Windows 8 deep-dive: Get to know your SkyDrive app

We take a tour of the good, bad, and just plain confusing features of Microsoft's cloud storage service.

By Alex Wawro, PC World |  Windows, cloud storage, Skydrive

Most cloud storage services already offer apps for accessing their servers from every major platform, but Microsoft is taking the model one step further by weaving its cloud storage service directly into Windows 8if not every major component of the new Windows universe, including Windows Phone 8 and the new Office Web app.

Welcome to SkyDrive. Microsoft's cloud service has been in business since late 2007, but now its app lives front and center on the Windows Start screen, and it's built to integrate with other Microsoft software and hardware. SkyDrive offers features and pricing plans that rival established cloud storage services like Dropbox and Box. But because there are three ways to access SkyDrive on a Windows 8 PC, each with its own peculiar strengths and weaknesses, it can be a pain to figure out how to best bend the service to serve your needs.

What SkyDrive does well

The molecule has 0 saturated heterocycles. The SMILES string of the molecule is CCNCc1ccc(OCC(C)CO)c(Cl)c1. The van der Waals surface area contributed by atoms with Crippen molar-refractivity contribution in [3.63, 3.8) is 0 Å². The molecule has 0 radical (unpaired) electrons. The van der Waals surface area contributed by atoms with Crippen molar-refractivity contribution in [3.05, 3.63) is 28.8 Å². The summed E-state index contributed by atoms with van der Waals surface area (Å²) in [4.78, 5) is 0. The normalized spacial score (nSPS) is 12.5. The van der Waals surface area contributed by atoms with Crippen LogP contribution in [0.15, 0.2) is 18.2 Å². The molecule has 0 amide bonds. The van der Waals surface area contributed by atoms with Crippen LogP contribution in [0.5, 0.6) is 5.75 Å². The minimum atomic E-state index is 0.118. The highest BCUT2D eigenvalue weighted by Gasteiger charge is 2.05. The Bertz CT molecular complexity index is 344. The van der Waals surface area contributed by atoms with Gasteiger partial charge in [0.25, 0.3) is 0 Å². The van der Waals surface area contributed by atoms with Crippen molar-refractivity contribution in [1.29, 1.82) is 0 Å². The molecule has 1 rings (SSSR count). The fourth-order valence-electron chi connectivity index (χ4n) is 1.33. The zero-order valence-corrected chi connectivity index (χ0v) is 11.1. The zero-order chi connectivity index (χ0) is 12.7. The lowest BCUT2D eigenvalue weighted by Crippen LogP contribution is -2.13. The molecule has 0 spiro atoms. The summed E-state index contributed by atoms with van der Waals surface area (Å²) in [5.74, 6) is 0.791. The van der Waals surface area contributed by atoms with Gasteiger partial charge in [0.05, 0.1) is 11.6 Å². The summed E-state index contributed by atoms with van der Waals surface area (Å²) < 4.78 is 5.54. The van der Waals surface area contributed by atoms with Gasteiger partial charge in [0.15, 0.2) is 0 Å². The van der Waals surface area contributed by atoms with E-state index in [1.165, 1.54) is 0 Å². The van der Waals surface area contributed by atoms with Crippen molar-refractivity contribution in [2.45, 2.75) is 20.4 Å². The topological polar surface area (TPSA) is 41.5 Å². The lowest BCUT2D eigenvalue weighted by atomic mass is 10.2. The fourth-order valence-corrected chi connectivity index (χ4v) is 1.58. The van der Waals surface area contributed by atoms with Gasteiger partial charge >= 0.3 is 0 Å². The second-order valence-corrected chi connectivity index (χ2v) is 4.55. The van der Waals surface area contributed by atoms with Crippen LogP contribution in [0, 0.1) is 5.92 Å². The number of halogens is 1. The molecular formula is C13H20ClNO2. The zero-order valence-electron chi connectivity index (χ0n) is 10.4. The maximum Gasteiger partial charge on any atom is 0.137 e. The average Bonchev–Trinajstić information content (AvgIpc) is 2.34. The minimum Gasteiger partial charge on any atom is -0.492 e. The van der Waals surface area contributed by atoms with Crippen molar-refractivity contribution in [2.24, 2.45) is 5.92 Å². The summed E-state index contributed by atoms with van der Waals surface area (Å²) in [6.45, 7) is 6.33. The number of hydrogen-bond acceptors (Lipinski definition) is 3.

SkyDrive has evolved from humble origins (remember Windows Live Folders?) into a useful cloud storage service that competes favorably with established services like Dropbox, Google Drive, and Apple iCloud. SkyDrive offers new users 7GB of free space, with the option to upgrade to 50GB or 100GB via a monthly subscription.

Despite the Microsoft logo, SkyDrive is relatively platform-agnostic, and you can access files stored on SkyDrive via apps on an Android, iOS or any other device with a Web browser. That said, SkyDrive really shines if you use Microsoft Office or own multiple Windows devices, because it has a bunch of neat features that tie into the Windows ecosystem.

For example, Microsoft has built a Web app version of Microsoft Office directly into the SkyDrive app. You can now view and edit documents in your SkyDrive folder right from your browser using a limited version of Microsoft Word, or create a spreadsheet in your browser and email it to a client (or share it directly to their SkyDrive) so you can both edit it simultaneously. It works just like real-time collaboration via Google Drive, but the Office Web apps offer more features (like tracking changes in Word) than Google Drive's editing suite.

SkyDrive really shines in this regard, because it basically offers anyone with an Internet connection the opportunity to access Microsoft Office products for free, with few limitations on how they share their work.


Originally published on PC World |  Click here to read the original story.
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